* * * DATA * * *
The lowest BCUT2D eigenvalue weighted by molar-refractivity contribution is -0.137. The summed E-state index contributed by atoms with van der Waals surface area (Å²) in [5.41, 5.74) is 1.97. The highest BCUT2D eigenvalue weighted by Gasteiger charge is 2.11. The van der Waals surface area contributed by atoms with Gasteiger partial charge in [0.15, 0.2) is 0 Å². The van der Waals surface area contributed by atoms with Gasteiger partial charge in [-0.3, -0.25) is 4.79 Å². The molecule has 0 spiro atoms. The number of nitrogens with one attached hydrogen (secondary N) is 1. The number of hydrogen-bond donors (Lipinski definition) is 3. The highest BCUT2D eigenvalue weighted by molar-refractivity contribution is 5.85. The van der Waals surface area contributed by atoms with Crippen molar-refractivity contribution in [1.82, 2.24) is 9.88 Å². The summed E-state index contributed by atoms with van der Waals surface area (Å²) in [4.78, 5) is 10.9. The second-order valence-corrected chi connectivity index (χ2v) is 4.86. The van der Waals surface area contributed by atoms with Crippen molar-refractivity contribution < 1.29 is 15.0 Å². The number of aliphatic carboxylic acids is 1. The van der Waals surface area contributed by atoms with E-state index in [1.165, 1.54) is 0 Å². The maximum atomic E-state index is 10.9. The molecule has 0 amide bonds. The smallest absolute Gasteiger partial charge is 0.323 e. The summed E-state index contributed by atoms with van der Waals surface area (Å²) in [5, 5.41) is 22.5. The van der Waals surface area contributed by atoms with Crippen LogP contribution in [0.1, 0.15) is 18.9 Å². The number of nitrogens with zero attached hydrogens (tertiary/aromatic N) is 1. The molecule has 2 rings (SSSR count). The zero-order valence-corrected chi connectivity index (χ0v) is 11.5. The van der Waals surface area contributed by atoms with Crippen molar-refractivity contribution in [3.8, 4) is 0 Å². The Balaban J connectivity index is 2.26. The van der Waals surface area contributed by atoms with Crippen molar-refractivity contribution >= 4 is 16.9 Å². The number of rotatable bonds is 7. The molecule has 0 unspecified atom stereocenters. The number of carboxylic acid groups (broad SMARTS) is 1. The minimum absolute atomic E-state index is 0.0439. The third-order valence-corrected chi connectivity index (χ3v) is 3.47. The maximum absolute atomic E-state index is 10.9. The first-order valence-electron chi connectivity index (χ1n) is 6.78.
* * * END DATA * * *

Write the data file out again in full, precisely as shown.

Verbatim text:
The lowest BCUT2D eigenvalue weighted by molar-refractivity contribution is -0.137. The summed E-state index contributed by atoms with van der Waals surface area (Å²) in [5.41, 5.74) is 1.97. The highest BCUT2D eigenvalue weighted by Gasteiger charge is 2.11. The van der Waals surface area contributed by atoms with Gasteiger partial charge in [0.15, 0.2) is 0 Å². The van der Waals surface area contributed by atoms with Gasteiger partial charge in [-0.3, -0.25) is 4.79 Å². The molecule has 0 spiro atoms. The number of nitrogens with one attached hydrogen (secondary N) is 1. The number of hydrogen-bond donors (Lipinski definition) is 3. The highest BCUT2D eigenvalue weighted by molar-refractivity contribution is 5.85. The van der Waals surface area contributed by atoms with Crippen molar-refractivity contribution in [1.82, 2.24) is 9.88 Å². The summed E-state index contributed by atoms with van der Waals surface area (Å²) in [4.78, 5) is 10.9. The second-order valence-corrected chi connectivity index (χ2v) is 4.86. The van der Waals surface area contributed by atoms with Crippen molar-refractivity contribution < 1.29 is 15.0 Å². The number of aliphatic carboxylic acids is 1. The van der Waals surface area contributed by atoms with E-state index in [1.165, 1.54) is 0 Å². The maximum atomic E-state index is 10.9. The molecule has 0 amide bonds. The smallest absolute Gasteiger partial charge is 0.323 e. The summed E-state index contributed by atoms with van der Waals surface area (Å²) in [5, 5.41) is 22.5. The van der Waals surface area contributed by atoms with Crippen LogP contribution in [0.1, 0.15) is 18.9 Å². The number of nitrogens with zero attached hydrogens (tertiary/aromatic N) is 1. The molecule has 2 rings (SSSR count). The zero-order valence-corrected chi connectivity index (χ0v) is 11.5. The van der Waals surface area contributed by atoms with Crippen molar-refractivity contribution in [3.8, 4) is 0 Å². The Balaban J connectivity index is 2.26. The van der Waals surface area contributed by atoms with Crippen molar-refractivity contribution >= 4 is 16.9 Å². The number of rotatable bonds is 7. The molecule has 0 unspecified atom stereocenters. The number of carboxylic acid groups (broad SMARTS) is 1. The minimum absolute atomic E-state index is 0.0439. The third-order valence-corrected chi connectivity index (χ3v) is 3.47. The maximum absolute atomic E-state index is 10.9. The first-order valence-electron chi connectivity index (χ1n) is 6.78.